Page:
Singapore’s Ministry of Health (MOH) has confirmed an imported case of monkeypox infection in the country involving a Nigerian national who arrived in the country for a workshop last month.
The 38-year-old Nigerian arrived in Singapore alone on April 28 before he was tested positive for monkeypox on May 8.
Following the case, it is the first ever monkeypox infection reported in Singapore.
At the moment, the man is receiving treatment in an isolation ward at the National Centre for Infectious Diseases (NCID) and is in stable condition.
Those who have been identified as having close contacts with the man are also put under quarantine.
Following that, 23 people — 18 participants and trainers at the workshop the man attended, one staff at the workshop’s venue and four hotel staff have been examined and offered vaccination by NCID.
Vaccination can “prevent the disease or reduce the severity of symptoms,” as told by MOH.
The Nigerian man attended a workshop at 3 Church Street on April 29 and April 30. He also had been staying at a hotel at 21 Lorong 8 Geylang since April 28.
According to MOH, the man attended a wedding back in Nigeria where he may have eaten bush meat, which was how he contracted the monkeypox virus.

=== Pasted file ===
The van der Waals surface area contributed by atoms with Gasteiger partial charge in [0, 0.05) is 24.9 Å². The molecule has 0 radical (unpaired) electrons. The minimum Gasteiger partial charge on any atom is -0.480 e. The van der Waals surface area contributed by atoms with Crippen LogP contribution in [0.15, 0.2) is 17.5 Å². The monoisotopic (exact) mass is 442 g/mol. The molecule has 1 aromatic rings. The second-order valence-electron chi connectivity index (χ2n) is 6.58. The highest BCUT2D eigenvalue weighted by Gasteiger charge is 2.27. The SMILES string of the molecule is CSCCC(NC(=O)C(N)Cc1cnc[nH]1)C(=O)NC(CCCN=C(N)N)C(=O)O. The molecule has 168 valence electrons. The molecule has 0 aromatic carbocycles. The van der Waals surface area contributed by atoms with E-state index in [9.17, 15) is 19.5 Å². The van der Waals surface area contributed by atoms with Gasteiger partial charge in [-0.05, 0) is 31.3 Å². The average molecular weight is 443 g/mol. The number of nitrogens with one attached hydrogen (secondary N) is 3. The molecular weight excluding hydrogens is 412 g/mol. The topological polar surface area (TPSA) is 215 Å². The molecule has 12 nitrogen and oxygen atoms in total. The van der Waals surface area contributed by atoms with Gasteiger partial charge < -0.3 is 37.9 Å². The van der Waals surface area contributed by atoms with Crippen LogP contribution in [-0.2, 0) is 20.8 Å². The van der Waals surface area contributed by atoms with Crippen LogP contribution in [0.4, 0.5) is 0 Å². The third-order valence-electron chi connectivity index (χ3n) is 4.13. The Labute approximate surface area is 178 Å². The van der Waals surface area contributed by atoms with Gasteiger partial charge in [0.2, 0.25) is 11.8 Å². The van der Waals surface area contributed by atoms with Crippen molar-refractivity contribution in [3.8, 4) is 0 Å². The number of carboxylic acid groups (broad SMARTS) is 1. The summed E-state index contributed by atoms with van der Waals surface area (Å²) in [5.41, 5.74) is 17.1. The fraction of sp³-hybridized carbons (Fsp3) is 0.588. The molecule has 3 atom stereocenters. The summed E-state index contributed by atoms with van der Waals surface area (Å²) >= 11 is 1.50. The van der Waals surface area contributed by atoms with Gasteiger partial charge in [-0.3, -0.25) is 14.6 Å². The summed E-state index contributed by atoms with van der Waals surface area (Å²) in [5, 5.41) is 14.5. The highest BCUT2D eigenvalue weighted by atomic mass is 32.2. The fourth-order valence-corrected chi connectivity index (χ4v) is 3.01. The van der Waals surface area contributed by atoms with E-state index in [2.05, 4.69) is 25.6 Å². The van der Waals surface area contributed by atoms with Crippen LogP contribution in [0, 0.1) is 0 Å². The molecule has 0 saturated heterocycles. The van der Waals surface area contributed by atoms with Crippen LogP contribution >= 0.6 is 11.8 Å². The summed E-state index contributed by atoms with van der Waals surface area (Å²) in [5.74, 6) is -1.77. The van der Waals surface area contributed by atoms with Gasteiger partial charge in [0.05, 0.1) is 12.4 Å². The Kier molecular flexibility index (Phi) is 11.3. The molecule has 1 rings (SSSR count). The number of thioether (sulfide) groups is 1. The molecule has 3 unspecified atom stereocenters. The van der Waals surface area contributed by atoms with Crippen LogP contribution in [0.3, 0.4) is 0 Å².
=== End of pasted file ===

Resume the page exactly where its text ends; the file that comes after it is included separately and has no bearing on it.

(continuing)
Then on April 30, the man reportedly caught a fever, muscle ache, chills and skin rash. He later stayed in his hotel room most of the time before he was taken to Tan Tock Seng Hospital by ambulance.
However, the public should not worry about the spread of the virus as the virus is “self-limiting”, and “most patients will recover within two to three weeks.”
“In some cases, however, the virus can cause serious complications such as pneumonia, sepsis, encephalitis (brain inflammation) and eye infection with ensuing loss of vision,” said MOH.
Here are some facts that you need to know about monkeypox virus:
- It is called monkeypox as it was first discovered in laboratory monkeys in 1958.
- A rare viral disease that occurs in West and Central Africa.
- Caused by a virus primarily transmitted to humans from infected animals (like rodents, monkeys and bats) and through the hunting and consumption of bush meat.
- Human-to-human transmission is limited. However, it can spread through the infected person’s respiratory tract secretions or skin lesions.
- Symptoms include fever, headache, muscle ache, backache, swollen lymph nodes and skin rash.
Currently, there are no specific treatments available for monkeypox virus but smallpox vaccination is said to be effective up to 85 percent to prevent the viral infection.